The Mindfulness of Motorcycling

motorcycling 3

I’m currently thinking a lot about my mindfulness practice as I prepare for a forthcoming silent retreat and mindfulness teacher training. I’ve been wondering about the old and common refrain “but I haven’t got enough time for practicing mindfulness…where will I fit it into my busy life?”. This was something that concerned me when I did my 8 week course and really threw myself into practicing on a daily basis. However, over the last couple of years I’ve been intentionally storing up all the opportunities I find in everyday life, no matter how frenetic it gets, to take a moment of peace and calm.

Recently I was riding my motorbike and enjoying the countryside with my husband and friend. I was struck by how peaceful and completely centred the experience of being on my bike is. Bikers often describe how they are “connected” to the bike or “part of” it. After over 20 years riding experience this suddenly became very real for me. You see, when you ride a motorbike, arguably you must focus and pay attention to the present moment even more so than in a car. I say this as someone who also loves driving – but I admit there are many times where I drift off mentally when driving, thinking about the past or the future, and often not 100% engaged with the current driving experience. However, with a motorbike it’s almost impossible to do that without serious consequences.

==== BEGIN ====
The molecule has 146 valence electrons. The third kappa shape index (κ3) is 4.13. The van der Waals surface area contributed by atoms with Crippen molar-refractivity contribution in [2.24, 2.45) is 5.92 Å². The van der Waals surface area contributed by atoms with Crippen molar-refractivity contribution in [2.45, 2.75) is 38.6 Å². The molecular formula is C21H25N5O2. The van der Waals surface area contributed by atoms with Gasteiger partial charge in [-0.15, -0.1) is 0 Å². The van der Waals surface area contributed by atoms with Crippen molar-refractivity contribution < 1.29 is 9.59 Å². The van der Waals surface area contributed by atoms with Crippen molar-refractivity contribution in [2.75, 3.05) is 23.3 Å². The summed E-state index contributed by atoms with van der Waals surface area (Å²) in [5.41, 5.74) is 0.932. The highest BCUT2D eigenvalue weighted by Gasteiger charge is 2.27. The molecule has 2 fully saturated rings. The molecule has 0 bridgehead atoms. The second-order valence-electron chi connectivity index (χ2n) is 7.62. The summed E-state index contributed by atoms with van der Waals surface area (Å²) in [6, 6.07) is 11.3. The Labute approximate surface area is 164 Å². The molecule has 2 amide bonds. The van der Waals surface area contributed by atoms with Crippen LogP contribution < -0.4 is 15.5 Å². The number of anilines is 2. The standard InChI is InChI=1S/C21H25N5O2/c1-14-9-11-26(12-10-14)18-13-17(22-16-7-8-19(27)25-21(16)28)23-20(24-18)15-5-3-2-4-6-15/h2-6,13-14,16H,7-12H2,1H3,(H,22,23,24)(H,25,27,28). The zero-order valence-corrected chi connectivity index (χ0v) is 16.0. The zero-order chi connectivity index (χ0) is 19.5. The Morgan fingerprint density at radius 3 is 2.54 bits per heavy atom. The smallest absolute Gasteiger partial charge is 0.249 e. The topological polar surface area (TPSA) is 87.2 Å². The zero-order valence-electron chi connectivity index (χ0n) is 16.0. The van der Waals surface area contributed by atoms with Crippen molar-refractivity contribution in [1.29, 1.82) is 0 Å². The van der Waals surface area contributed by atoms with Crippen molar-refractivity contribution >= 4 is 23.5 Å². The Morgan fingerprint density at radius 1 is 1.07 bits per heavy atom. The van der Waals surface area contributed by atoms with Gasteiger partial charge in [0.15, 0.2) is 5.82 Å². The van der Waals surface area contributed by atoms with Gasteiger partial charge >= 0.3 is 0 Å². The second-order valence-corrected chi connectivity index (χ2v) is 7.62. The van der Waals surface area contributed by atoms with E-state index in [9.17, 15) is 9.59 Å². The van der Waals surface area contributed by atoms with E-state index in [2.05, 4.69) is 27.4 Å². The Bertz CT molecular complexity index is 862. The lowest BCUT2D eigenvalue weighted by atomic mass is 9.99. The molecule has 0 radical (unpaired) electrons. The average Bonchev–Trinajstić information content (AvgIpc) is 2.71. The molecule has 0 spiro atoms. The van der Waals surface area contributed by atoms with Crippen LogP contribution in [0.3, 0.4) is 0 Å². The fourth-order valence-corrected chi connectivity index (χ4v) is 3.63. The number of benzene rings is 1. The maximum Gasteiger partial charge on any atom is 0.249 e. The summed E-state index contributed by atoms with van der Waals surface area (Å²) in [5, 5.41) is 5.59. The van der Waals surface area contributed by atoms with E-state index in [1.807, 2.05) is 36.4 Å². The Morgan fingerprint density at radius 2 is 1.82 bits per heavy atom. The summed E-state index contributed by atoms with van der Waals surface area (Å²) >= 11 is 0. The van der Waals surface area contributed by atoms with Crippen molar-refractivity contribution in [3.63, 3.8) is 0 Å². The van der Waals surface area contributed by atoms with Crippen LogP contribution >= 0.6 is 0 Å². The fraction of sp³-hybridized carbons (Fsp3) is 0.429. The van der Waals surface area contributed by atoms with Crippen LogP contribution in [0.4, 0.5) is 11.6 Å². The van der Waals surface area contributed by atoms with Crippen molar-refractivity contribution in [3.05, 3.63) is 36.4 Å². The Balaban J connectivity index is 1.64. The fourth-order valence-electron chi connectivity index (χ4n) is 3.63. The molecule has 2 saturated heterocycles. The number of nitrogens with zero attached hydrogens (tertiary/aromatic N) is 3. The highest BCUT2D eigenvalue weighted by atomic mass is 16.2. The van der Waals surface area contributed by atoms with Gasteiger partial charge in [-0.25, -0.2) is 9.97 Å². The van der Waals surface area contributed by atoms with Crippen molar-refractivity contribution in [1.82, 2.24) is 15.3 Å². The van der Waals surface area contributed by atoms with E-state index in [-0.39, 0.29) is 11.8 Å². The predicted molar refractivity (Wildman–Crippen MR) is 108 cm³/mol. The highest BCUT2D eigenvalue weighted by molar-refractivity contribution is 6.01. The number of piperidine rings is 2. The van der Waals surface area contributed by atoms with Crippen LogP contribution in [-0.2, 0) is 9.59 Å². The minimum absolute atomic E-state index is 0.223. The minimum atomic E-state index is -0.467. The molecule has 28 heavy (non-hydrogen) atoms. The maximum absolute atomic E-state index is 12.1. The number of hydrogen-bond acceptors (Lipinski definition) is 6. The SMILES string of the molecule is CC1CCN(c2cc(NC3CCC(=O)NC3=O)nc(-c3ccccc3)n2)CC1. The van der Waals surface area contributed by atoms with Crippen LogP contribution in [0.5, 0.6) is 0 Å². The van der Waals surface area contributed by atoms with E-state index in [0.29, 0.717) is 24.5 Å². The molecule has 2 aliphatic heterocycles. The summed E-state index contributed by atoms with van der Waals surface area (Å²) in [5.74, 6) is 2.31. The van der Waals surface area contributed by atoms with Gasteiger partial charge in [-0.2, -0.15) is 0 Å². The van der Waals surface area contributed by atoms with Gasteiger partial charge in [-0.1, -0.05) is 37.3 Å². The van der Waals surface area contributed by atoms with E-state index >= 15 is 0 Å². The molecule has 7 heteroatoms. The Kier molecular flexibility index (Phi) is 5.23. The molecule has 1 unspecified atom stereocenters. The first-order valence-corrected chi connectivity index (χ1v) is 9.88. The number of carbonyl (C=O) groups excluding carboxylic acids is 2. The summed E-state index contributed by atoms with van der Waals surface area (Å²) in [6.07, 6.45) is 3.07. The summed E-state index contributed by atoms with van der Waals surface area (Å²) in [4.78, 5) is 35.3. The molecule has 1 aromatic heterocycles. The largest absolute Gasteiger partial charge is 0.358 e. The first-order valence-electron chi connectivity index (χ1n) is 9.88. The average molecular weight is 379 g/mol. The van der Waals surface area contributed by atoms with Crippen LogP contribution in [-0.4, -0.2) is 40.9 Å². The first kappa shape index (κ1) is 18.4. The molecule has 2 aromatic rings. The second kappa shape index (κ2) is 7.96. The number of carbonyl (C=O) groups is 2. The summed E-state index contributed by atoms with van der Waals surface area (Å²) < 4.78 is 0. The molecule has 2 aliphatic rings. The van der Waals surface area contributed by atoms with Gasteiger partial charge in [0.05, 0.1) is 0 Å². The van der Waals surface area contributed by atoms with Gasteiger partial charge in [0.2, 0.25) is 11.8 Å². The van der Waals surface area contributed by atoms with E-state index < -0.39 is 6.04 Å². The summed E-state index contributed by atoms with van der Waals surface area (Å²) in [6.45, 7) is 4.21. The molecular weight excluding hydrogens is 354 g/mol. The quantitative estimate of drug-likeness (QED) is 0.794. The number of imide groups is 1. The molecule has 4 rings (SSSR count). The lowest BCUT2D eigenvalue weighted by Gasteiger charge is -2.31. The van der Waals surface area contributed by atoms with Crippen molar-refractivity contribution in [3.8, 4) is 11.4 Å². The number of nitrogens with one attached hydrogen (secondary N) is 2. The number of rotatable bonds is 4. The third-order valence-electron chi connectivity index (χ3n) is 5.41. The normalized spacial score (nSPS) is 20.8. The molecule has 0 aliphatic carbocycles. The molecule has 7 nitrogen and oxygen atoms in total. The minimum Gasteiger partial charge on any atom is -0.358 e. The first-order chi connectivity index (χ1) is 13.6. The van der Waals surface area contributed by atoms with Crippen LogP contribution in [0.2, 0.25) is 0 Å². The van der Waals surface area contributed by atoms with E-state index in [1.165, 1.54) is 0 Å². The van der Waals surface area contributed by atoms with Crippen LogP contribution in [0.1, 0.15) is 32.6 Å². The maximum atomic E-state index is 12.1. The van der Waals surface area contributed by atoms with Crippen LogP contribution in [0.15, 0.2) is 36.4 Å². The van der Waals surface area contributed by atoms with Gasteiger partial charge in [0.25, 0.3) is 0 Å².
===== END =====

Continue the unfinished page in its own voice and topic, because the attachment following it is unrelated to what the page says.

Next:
Whilst riding the bike I was acutely aware of the breeze passing my face under my visor, the smells of the trees and fields as I rode past, and the quality of the light as I went through tree canopies that crossed the roads I travelled on. The sounds of the engine and gear changes were distinct and gave me useful information. I could also feel, almost immediately, when my body tensed up, a sure sign that I was not paying adequate attention to the bends and sweeps ahead of me. An old motorcycle instructor of mine always used to say to keep your arms floppy when riding so you can feel tiny movements in the bike and appreciate the quality (or not!) of the road.  Having momentary awareness of stiffness in my arms allowed me to remedy this, almost subconsciously.

Mindfulness brings such clarity to experience. It’s almost like turning the tuning dial on a radio or turning up the volume. Suddenly we notice individual sounds, where previously there was simply a ‘sea’ of noise.

So next time you feel it is a chore to practice ‘being’ rather than ‘doing’ – consider the simple, everyday activities that can be done mindfully and give you that opportunity to connect. Perhaps your morning coffee brewing, feeling the breeze on your face as you cycle to work, noticing individual noises in the cacophony of sound on your commute, or perhaps paying extra attention to the body language of your colleagues as you wish them good morning. Perhaps you’re a biker like me and you can truly engage in your next journey. I’d love to hear about your daily mindfulness opportunities…